It is worth noticing that with the characteristic readiness of the French materialist school to turn metaphysical and psychological discussion to practical uses, Holbach discerned the immense new field which the materialist account of mind opened to the physician. “If people consulted experience instead of prejudice, medicine would furnish morality with the key of the human heart; and in curing the body, it would be often assured of curing the mind too.
... The dogma of the spirituality of the soul has turned morality into a conjectural science, which does not in the least help us to understand the true way of acting on men's motives. . . . Man will always be a mystery for those who insist on regarding him with the prejudiced eyes of theology, and on attributing his actions to a principle of which they can never have any clear ideas.” –(Ch. ix.) It is certainly true as a historical fact that the rational treatment of insane persons, and the rational view of certain kinds of crime, were due to men like Pinel, trained in the materialistic school of the eighteenth century. And it was clearly impossible that the great and humane reforms in this field could have taken place before the decisive decay of theology. Theology assumes perversity as the natural condition of the human heart, and could only regard insanity as an intolerable exaggeration of this perversity; and secondly, the absolute independence of mind and body which theology brought into such overwhelming relief, naturally excluded the notion that by dealing with the body you might be doing something to heal the mind. Perhaps we are now in some danger of overlooking the potency of the converse illustration of what Holbach says : namely, the efficacy of mental remedies or preventives in the case of bodily disease.
you complain—to resume our exposition—that the mechanism is not sufficient to explain the principle of the movements and faculties of the soul, the answer is, that it is in the same case with all the bodies in nature. In them the simplest movements, the most ordinary phenomena, the commonest actions are inexplicable mysteries, whose first principles are for ever sealed to us. How shall we flatter ourselves that we know the first principle of gravity, by virtue of which a stone falls? What do we know of the mechanism that produces the attraction of some substances and the repulsion of others ?
But surely the incomprehensibility of natural effects is no reason for assigning to them a cause, that is still more incomprehensible than any of those within our cognisance.
It is not given to man to know everything; it is not given to him to know his own origin, nor to penetrate into the essence of things, nor to mount up to the first principle of things. What is given to him is to have reason, to have good faith, to concede frankly that he is ignorant of what he cannot know, and not to supplement his incertitudes by words that are unintelligible and suppositions that are absurd. Suns go out and planets perish ; new suns are kindled, and new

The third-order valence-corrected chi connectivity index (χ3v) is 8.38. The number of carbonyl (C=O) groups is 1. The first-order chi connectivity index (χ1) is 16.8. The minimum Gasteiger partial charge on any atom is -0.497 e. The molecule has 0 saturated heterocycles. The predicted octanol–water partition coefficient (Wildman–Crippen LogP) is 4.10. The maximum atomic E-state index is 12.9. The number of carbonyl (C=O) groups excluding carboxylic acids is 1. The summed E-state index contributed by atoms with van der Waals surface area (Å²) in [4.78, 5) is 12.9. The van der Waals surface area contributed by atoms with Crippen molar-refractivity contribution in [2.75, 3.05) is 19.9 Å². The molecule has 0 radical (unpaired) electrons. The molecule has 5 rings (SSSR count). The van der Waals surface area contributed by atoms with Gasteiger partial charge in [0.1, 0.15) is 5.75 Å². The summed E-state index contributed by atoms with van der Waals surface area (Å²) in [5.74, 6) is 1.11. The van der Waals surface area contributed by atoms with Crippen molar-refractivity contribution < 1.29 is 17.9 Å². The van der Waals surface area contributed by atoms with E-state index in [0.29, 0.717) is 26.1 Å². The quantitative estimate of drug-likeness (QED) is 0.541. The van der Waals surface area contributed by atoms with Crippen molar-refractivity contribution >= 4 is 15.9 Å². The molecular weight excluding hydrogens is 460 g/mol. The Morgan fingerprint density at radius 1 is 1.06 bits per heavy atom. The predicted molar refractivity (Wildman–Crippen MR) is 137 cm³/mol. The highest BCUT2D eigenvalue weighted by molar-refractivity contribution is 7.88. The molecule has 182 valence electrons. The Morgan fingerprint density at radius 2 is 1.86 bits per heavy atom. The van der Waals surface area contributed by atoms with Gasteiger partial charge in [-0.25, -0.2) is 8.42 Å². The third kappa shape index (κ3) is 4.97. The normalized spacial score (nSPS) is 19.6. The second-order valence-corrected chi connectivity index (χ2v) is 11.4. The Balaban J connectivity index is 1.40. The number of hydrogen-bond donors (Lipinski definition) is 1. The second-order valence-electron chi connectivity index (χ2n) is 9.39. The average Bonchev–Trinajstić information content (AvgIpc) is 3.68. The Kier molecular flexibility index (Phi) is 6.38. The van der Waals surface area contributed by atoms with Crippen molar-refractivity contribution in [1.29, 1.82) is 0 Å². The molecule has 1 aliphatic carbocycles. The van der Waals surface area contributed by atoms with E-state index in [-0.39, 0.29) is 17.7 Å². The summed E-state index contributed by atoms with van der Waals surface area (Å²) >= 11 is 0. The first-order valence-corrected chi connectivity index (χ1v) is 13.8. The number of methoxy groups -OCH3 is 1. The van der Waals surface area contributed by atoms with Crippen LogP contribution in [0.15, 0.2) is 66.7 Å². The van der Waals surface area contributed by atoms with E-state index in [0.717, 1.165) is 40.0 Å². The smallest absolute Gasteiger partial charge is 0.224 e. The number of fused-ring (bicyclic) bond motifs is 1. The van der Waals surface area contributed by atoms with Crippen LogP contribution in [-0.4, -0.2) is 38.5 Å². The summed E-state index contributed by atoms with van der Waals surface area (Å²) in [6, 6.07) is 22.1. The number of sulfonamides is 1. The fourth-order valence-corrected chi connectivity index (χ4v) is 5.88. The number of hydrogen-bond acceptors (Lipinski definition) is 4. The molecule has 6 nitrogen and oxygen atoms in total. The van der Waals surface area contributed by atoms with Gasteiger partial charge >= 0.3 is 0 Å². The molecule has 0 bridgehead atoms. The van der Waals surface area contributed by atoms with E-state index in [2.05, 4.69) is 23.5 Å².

1 planets revolve in new paths; and man-infinitely small portion of a globe, that is itself only a small point in immensity-dreams that it is for him that the universe has been made, imagines that he must be the confidant of nature, and proudly flatters himself that he must be eternal! O man, wilt thou never conceive that thou art but the insect of a day? All changes in the universe ; nature contains not a form that is constant; and yet thou wouldst claim that thy species can never disappear, and must be excepted from the great universal law of incessant change!
We may pause for a moment to notice how in their deliberate humiliation of the alleged pride of man, the orthodox theologian and the atheistic Holbach use precisely the same language. But the rebuke of the latter was sincere; it was indispensable, in order to prepare men's minds for the conception of the universe as a whole. With the theologian the rebuke has now become little more than a hollow shift, in order to insinuate the miracle of Grace. The preacher of Naturalism replaces a futile vanity in being the end and object of creation, by a fruitful reverence for the supremacy of human reason and a right sense of the value of its discreet and disciplined use. The theologian restores this absurd and misleading egoism of the race, by representing the Creator as above all else concerned to work miracles for the salvation of a creature whose understanding is at once pitifully weak and odiously perverse, and whose heart is from the very beginning wicked, corrupt, and given over to reprobation. This difference is plainly enormous. The theologian discourages men; they are to wait for the miracle of conversion, inert or desperate. The naturalist arouses them; he supplies them with the most powerful of motives for the energetic use of the most powerful of their endowments. “Men would always have Grace,” says Holbach, with excellent sense, “ if they were well educated and well governed.” And he exclaims on the strange morality of those who attribute all moral evil to Original Sin, and all the good we do to Grace. “No wonder,” he says, “that a morality founded on hypotheses so ridiculous should prove to be of no efficacy.”
This brings us to Holbach's treatment of Morals. The moment had come to France, which was reached at an earlier period in English speculation, when the negative course of thought in metaphysics drove men to consider the basis of ethics. How were right and wrong to hold their own against the new mechanical conception of the Universe ? The same question is again urgent in men's minds, because the Darwinian hypothesis and the mass of evidence for it have again given a tremendous shake to theological conceptions, and startled men into a sense of the precariousness of the official foundations of virtue and duty.
Holbach begins by a most unflinching exposure of the inconsistency with all that we know of nature, of the mysterious theory of Free Will. This remains one of the most effective parts of the book, and perhaps the work has never been done with a firmer hand. The
(1) Ch. xi.